It is not uncommon for well-meaning Christians to misuse passages of Scripture such as I Corinthians 9:19-23 to rationalize deference to culture in dictating the church's methods.  Did not the Apostle write that he has "become all things to all people, that by all means I might save some"?  My friend suggested that this showed Paul's "willingness to adapt his personal communication style to that of his hearer," but that is sloppy exegesis, and he should know better.  Earlier in I Corinthians, Paul has vigorously asserted his unwillingness to alter his communication style to meet cultural expectations -- in I Corinthians 2, he talks about his refusal to make use of "lofty speech" or "plausible words of wisdom" -- methodologies that would have connected him to the normal cultural expectations of Corinth for itinerant speakers.  He eschews those techniques because they would serve to distract attention to himself and away from the message of "Jesus Christ and him crucified."  In I Corinthians 9, Paul is not talking about communication style, but he is talking about his willingness to sacrifice rights and personal prerogatives (he specifically mentions giving up the right to draw a salary, if any megachurch leaders are looking for a clear example of what he is getting at) in order that his message not be impeded.

Christians make a mistake when they begin reading the Great Commission at the words, "Go therefore."  The "therefore" points to that which precedes, and Jesus had started by saying that "all authority in heaven and on earth has been given to me."  That is to say, that the risen Savior, the one who reigns as head of his church, is risen and at large and, in fact, reigns over all.  It is this risen and ruling Savior who then commissions his church to go and make disciples, baptize, and teach to observe all things he has commanded.  Among things that he has commanded, there is a great deal of information in the Bible regarding both the means and the message of Christian mission.

His message was to be spread by preaching the Gospel, which Paul reminded the Corinthians was foolishness to their neighbors, but which was also the power of God that leads to salvation for everyone who believes.  Paul told the Romans that preaching was necessary, because faith comes by hearing, hearing by the word of God, and that people would not hear without preachers.  That was God's ordained means of reaching people.  The mission of the church, conducted in submission to God's instructions regarding both message and method, must be understood in that light before any discussion of cultural contextualization can take place.  The culture's questions cannot dictate the message or priorities of the church. Is relevance a consideration?  Of course, but one does not become relevant to a fish by throwing a bucket of water into the river. Relevance means bringing the word of God, with its priorities, concerns, and solutions, persuasively to those who need to hear it, even if they are not predisposed to care about the priorities of that word.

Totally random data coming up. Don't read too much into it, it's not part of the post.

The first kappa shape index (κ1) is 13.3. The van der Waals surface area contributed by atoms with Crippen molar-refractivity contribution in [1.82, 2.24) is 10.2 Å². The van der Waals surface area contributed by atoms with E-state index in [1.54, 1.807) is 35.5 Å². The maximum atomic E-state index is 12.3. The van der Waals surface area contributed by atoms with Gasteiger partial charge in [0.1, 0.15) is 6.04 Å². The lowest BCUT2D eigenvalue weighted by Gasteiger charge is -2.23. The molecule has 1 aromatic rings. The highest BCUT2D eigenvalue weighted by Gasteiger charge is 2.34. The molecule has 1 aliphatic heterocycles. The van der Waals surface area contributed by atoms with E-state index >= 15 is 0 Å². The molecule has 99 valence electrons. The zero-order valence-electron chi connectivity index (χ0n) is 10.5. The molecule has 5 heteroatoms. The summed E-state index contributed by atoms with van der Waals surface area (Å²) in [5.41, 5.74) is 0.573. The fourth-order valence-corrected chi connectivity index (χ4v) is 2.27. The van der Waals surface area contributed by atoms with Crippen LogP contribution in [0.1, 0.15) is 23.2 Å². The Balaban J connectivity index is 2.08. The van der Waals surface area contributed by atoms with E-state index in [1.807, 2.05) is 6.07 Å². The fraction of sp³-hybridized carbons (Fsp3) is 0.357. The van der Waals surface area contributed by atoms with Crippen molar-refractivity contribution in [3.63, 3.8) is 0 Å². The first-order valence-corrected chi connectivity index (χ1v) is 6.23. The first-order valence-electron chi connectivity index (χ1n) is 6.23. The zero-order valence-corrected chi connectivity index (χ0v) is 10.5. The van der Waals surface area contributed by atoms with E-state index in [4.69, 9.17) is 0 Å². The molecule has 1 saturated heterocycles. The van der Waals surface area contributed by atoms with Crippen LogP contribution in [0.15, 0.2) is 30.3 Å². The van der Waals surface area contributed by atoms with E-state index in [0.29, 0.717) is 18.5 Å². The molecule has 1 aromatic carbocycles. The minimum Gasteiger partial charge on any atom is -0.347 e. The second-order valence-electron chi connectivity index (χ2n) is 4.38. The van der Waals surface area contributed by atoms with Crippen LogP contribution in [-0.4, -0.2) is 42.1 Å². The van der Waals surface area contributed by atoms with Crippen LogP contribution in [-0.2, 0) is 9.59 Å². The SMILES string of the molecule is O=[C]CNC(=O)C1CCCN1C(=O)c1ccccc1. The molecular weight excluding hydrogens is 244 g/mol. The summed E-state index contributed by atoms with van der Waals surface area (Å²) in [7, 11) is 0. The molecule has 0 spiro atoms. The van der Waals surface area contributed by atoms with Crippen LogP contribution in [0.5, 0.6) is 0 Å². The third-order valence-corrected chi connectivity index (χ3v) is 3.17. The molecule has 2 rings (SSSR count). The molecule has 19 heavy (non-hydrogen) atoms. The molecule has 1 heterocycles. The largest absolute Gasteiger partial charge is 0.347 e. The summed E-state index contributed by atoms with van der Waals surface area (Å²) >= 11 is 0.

Faithfulness to that mandate defines our success.  One of the problems with adopting a marketing mentality for the church is the suggestion that if we do things right that we will be numerically successful.  The goal of the church becomes putting butts in seats.  Not only is that harmfully anthropocentric -- even Pelagian -- it is also thoroughly unbiblical.  The pages of the Bible are full of stories where faithfulness to the divine commission resulted in rejection, with our Savior's own life and teaching providing a prime example. While we should long for people to be converted and to grow in the faith, and we should rejoice when they do, we should never regard that kind of success as proof positive that we are, or are not, doing God's work.

Cultural capitulation can bring about a certain kind of success, but it is not Gospel success.  The culture may not care about questions of sin, death, redemption, eternal life, and grace, but those reach to the ultimate concerns of our existence, and the church becomes irrelevant when she doesn't seek to drive both members and outsiders to them.

Saturday, May 04, 2013

Conviction in Songwriting

Looking through the bulletin as we waited for church to begin last Sunday, my wife noted that we would be singing the contemporary song "In Christ Alone."  Noting the names of the songwriters, Lanette remarked that she didn't know who Keith Getty was, but that she liked all of the songs that she had noticed by him.
Now that I know something more about the songwriters, I like them even more.
The second stanza of the song is as follows:

In Christ alone, Who took on flesh,
Fullness of God in helpless babe!
This gift of love and righteousness,
Scorned by the ones He came to save.
Till on that cross as Jesus died,
The wrath of God was satisfied;
For ev'ry sin on Him was laid—
Here in the death of Christ I live.